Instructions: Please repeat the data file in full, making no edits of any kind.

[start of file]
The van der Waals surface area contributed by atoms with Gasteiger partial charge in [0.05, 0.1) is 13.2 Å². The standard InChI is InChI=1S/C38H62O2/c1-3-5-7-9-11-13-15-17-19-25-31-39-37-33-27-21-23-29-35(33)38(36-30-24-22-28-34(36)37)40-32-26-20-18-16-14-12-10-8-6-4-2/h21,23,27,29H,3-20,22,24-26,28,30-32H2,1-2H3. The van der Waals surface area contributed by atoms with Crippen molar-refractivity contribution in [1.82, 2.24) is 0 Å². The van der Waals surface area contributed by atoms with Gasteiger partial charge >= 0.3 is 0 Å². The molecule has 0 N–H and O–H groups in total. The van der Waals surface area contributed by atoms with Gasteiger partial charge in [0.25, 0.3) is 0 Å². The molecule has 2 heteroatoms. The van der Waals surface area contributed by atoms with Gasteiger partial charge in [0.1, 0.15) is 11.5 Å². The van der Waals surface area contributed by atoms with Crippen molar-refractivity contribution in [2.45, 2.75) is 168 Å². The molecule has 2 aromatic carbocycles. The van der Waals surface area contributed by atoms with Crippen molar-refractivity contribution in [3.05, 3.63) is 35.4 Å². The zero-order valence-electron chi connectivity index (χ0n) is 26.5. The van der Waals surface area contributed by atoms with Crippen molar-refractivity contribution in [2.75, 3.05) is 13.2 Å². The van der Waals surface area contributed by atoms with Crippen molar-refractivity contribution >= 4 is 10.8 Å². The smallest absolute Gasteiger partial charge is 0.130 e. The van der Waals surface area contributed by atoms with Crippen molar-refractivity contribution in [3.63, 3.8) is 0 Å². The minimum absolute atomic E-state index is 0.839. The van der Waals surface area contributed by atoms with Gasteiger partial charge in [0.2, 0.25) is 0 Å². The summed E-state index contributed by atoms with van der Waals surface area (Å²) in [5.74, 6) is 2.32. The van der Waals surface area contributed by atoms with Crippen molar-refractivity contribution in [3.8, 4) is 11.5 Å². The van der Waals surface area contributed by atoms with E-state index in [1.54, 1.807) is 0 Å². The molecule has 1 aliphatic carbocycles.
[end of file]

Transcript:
The van der Waals surface area contributed by atoms with Gasteiger partial charge in [0.05, 0.1) is 13.2 Å². The standard InChI is InChI=1S/C38H62O2/c1-3-5-7-9-11-13-15-17-19-25-31-39-37-33-27-21-23-29-35(33)38(36-30-24-22-28-34(36)37)40-32-26-20-18-16-14-12-10-8-6-4-2/h21,23,27,29H,3-20,22,24-26,28,30-32H2,1-2H3. The van der Waals surface area contributed by atoms with Crippen molar-refractivity contribution in [1.82, 2.24) is 0 Å². The van der Waals surface area contributed by atoms with Gasteiger partial charge >= 0.3 is 0 Å². The molecule has 0 N–H and O–H groups in total. The van der Waals surface area contributed by atoms with Gasteiger partial charge in [0.25, 0.3) is 0 Å². The molecule has 2 heteroatoms. The van der Waals surface area contributed by atoms with Gasteiger partial charge in [0.1, 0.15) is 11.5 Å². The van der Waals surface area contributed by atoms with Crippen molar-refractivity contribution in [2.45, 2.75) is 168 Å². The molecule has 2 aromatic carbocycles. The van der Waals surface area contributed by atoms with Crippen molar-refractivity contribution in [3.05, 3.63) is 35.4 Å². The zero-order valence-electron chi connectivity index (χ0n) is 26.5. The van der Waals surface area contributed by atoms with Crippen molar-refractivity contribution in [2.75, 3.05) is 13.2 Å². The van der Waals surface area contributed by atoms with Crippen molar-refractivity contribution >= 4 is 10.8 Å². The smallest absolute Gasteiger partial charge is 0.130 e. The van der Waals surface area contributed by atoms with Crippen molar-refractivity contribution in [3.63, 3.8) is 0 Å². The minimum absolute atomic E-state index is 0.839. The van der Waals surface area contributed by atoms with Gasteiger partial charge in [0.2, 0.25) is 0 Å². The summed E-state index contributed by atoms with van der Waals surface area (Å²) in [5.74, 6) is 2.32. The van der Waals surface area contributed by atoms with Crippen molar-refractivity contribution in [3.8, 4) is 11.5 Å². The van der Waals surface area contributed by atoms with E-state index in [1.54, 1.807) is 0 Å². The molecule has 1 aliphatic carbocycles.